Baptism is the sacrament given to the Church for making disciples. Baptism announces and enacts a life made new in Jesus Christ. An opportunity for the kind of formation and transformation signified in baptism is an essential part of initiation.

If baptism is initiation in a covenanted life, then there must be opportunity for that life to be seriously considered, and for that covenant to be mutually affirmed. Such Catechesis must enable the development of faithful friendship between the initiate (or his/her family) and the community of faith. The aim of initiation is to establish people in responsible membership within the community of faith.

Infant Baptism

There is not a "proper age" for baptism; and we must repudiate the predominant cultural and superstitious reasons for "getting the baby done". For one thing, we must restore a sense of true dignity and celebration to the baptism of adults and older children, taking care not to allow these celebrations to be colored by the conventions that have grown up around infant baptism. For another we must guard against conventions which suggest that infant baptism is the exclusive pattern, or give to it a sense different from the baptism of anyone else.

The one special concern that attaches to the baptism of a young child is the need to clarify the role of his/her parents. Young children cannot repent and turn to Christ on their own; only the sponsors can do it for them. And so, if parents are unable to do this for themselves, or unable to take on the unique responsibilities outlined in the guidelines, they should be urged to postpone the baptism of their child, so that the child may some day choose baptism for him/herself, and at a time when it might conform more closely to his/her spiritual experience.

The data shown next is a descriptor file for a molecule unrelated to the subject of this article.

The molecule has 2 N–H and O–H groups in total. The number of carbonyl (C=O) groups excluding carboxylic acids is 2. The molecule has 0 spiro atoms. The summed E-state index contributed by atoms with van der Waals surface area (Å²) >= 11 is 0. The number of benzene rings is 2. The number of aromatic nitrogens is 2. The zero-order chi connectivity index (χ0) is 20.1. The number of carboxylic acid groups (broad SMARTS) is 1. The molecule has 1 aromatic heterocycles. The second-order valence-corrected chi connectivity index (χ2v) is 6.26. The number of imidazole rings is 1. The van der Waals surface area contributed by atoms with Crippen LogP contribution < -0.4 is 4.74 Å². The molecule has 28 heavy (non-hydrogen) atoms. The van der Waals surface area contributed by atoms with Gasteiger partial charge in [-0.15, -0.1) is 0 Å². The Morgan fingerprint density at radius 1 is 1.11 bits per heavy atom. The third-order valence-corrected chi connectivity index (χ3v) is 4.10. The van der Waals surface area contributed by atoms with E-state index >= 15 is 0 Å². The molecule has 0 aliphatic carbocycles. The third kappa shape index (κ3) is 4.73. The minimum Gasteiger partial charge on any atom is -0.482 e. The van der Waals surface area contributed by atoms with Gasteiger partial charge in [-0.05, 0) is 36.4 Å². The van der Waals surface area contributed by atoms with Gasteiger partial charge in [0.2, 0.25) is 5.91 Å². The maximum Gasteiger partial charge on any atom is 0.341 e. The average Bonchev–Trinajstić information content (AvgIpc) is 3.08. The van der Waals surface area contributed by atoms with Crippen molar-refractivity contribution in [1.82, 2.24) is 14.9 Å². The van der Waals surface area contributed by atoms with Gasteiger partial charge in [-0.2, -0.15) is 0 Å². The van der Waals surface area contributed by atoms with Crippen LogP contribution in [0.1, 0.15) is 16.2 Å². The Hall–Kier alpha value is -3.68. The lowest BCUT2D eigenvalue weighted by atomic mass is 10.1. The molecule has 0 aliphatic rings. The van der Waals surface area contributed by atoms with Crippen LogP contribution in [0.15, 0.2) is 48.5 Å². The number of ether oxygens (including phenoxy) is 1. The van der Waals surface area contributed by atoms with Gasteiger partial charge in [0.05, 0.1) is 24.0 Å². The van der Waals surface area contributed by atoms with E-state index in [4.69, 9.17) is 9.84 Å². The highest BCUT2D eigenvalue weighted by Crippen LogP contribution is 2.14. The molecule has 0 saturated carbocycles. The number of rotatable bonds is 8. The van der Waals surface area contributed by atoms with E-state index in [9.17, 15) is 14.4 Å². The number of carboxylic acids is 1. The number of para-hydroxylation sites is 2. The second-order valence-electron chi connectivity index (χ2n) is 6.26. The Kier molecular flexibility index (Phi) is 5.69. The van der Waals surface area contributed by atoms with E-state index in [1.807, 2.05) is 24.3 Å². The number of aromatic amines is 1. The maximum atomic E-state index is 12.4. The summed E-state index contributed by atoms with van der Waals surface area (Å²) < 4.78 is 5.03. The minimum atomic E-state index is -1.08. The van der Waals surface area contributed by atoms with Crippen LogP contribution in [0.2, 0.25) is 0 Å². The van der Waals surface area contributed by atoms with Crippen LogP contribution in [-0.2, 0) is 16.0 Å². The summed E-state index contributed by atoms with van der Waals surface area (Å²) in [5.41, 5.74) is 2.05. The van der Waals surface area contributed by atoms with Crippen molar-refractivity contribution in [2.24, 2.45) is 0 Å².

The following principles are held in this diocese:

    1. Baptism should be understood as initiation into membership in the Christian community.
    2. Adult baptism should be recognized as a normal feature of the Church's teaching and practice.
    3. In the case of infant baptism, emphasis should be placed on pastoral discipline, with a view to the nurture of baptized children into responsible membership of the Church.
    4. Baptism should be administered in the context of a catechesis* that makes clear the meaning of responsible membership; and in the case of infants and young children, those who answer for them should also enroll in the catechumenate with them, for the purpose of clarifying their own part in the children's growth in faith.
    5. This Catechesis is properly the concern of the whole community of faith, and should engage some of the congregation and not only the clergy.
    6. Baptism, in the case of both adults and children, is to be recognized as the one Sacramental qualification for admission to Communion.

*The word "Catechesis" here refers to instruction for the baptismal candidate and/or for the sponsors.

The following guidelines are held in this diocese: